February 5, 1942
Thank you for your letter. I've thought several times of writing you, but somehow most of my letter-writing is done when I'm lying awake at night, and the letters never get on the page or in the mail. But mainly what I wanted to say was that I admire you for your courage and your valiant attempt to wring some kind of education out of these thorny times into which you were born. And you've done it, too. Your recent letters show a spiritual awakening which is the essence of all education. You're grappling with the problems of the earth, and nobody does more than that. --Maybe Fiderlick has helped you with that. Such a man is essential to an education. He'll inspire you all your life, and that's probably all the return he wants for what he does. That notion of his that all of us are gods in embryo--at least when young--that's a good basis for thinking--and I agree with it.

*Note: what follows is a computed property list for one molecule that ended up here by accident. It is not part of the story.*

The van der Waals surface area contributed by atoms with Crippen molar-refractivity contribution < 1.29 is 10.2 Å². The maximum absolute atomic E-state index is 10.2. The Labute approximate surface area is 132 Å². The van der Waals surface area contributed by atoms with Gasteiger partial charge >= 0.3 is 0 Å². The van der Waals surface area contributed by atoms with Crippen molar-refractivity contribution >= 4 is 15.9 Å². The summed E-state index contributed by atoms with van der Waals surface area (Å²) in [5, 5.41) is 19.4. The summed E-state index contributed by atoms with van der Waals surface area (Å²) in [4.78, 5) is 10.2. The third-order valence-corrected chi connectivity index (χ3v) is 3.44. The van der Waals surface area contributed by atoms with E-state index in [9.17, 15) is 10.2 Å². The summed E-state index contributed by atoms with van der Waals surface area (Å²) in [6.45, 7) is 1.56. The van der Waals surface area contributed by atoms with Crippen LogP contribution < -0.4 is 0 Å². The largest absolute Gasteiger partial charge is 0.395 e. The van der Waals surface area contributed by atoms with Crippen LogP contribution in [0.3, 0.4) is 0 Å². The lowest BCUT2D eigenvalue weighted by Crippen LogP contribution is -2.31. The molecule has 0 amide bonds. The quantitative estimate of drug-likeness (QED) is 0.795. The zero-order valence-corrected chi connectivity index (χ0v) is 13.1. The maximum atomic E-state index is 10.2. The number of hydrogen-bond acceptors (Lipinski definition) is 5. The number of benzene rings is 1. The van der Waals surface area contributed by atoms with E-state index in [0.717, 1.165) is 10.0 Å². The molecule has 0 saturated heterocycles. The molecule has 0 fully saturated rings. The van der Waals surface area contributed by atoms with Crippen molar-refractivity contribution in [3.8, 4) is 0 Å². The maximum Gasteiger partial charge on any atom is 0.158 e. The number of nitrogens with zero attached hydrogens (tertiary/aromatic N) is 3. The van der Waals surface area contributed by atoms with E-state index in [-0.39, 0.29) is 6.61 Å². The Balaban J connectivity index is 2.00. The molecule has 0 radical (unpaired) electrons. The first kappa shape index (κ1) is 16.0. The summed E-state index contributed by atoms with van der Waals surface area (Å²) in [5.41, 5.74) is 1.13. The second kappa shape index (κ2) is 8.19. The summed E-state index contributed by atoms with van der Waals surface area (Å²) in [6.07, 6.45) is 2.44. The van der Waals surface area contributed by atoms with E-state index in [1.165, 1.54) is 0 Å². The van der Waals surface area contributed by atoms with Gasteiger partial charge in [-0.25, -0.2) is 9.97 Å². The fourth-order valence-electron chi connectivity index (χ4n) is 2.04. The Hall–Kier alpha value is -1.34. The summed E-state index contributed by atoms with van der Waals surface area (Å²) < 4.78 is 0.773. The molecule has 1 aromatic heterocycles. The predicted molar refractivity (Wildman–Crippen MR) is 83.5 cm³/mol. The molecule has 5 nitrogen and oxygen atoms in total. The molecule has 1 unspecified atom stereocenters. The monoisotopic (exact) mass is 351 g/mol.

I wish I could send you a copy of my poems, 2 but I haven't an extra one. It's been out of print a long while and I haven't been able to locate any except the one I have. But I send my hopes and good wishes for you in the army or elsewhere. If you see or write to Keith please send him the same from me. And don't be sad about the army service. This is the only world we have and we must live in the world as it is. If you want to be a writer there's no better preparation than experience of life.
No better boys ever came along than you four--and I know I'll be proud of you, Avery, no matter where I hear of you. Let me know what happens--